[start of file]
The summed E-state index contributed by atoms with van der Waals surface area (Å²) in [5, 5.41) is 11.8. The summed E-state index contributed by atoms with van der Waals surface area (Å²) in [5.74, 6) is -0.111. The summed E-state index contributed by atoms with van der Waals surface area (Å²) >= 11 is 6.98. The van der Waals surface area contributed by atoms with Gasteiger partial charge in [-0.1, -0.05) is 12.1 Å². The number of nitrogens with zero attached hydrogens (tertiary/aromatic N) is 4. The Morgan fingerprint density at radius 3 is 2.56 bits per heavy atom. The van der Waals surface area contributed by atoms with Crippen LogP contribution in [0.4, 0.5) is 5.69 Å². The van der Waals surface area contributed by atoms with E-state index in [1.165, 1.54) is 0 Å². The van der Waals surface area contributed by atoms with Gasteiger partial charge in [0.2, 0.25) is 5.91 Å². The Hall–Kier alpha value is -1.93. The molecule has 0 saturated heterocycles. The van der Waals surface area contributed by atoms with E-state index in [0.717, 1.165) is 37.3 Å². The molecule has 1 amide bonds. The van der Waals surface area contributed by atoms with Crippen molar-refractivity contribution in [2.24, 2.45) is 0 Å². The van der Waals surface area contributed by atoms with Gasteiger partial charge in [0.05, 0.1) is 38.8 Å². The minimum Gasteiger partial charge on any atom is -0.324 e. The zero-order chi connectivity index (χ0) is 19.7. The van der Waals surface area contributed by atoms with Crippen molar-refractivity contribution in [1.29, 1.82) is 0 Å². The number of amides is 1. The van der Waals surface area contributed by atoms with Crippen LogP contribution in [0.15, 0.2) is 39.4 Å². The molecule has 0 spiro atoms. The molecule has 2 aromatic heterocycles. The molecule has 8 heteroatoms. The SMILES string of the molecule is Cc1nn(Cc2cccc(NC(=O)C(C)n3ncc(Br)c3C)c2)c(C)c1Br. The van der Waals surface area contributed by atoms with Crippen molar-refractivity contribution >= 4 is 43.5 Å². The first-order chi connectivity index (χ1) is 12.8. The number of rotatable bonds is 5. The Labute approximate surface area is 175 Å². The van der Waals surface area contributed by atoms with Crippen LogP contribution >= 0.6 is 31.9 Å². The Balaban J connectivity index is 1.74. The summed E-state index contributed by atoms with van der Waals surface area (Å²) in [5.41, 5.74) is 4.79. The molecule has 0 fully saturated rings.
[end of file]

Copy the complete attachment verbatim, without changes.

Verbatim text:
The summed E-state index contributed by atoms with van der Waals surface area (Å²) in [5, 5.41) is 11.8. The summed E-state index contributed by atoms with van der Waals surface area (Å²) in [5.74, 6) is -0.111. The summed E-state index contributed by atoms with van der Waals surface area (Å²) >= 11 is 6.98. The van der Waals surface area contributed by atoms with Gasteiger partial charge in [-0.1, -0.05) is 12.1 Å². The number of nitrogens with zero attached hydrogens (tertiary/aromatic N) is 4. The Morgan fingerprint density at radius 3 is 2.56 bits per heavy atom. The van der Waals surface area contributed by atoms with Crippen LogP contribution in [0.4, 0.5) is 5.69 Å². The van der Waals surface area contributed by atoms with E-state index in [1.165, 1.54) is 0 Å². The van der Waals surface area contributed by atoms with Gasteiger partial charge in [0.2, 0.25) is 5.91 Å². The Hall–Kier alpha value is -1.93. The molecule has 0 saturated heterocycles. The van der Waals surface area contributed by atoms with E-state index in [0.717, 1.165) is 37.3 Å². The molecule has 1 amide bonds. The van der Waals surface area contributed by atoms with Crippen molar-refractivity contribution in [2.24, 2.45) is 0 Å². The van der Waals surface area contributed by atoms with Gasteiger partial charge in [0.05, 0.1) is 38.8 Å². The minimum Gasteiger partial charge on any atom is -0.324 e. The zero-order chi connectivity index (χ0) is 19.7. The van der Waals surface area contributed by atoms with Crippen molar-refractivity contribution in [1.29, 1.82) is 0 Å². The number of amides is 1. The van der Waals surface area contributed by atoms with Crippen LogP contribution in [0.15, 0.2) is 39.4 Å². The molecule has 0 spiro atoms. The molecule has 2 aromatic heterocycles. The molecule has 8 heteroatoms. The SMILES string of the molecule is Cc1nn(Cc2cccc(NC(=O)C(C)n3ncc(Br)c3C)c2)c(C)c1Br. The van der Waals surface area contributed by atoms with Crippen molar-refractivity contribution >= 4 is 43.5 Å². The first-order chi connectivity index (χ1) is 12.8. The number of rotatable bonds is 5. The Labute approximate surface area is 175 Å². The van der Waals surface area contributed by atoms with Crippen LogP contribution >= 0.6 is 31.9 Å². The Balaban J connectivity index is 1.74. The summed E-state index contributed by atoms with van der Waals surface area (Å²) in [5.41, 5.74) is 4.79. The molecule has 0 fully saturated rings.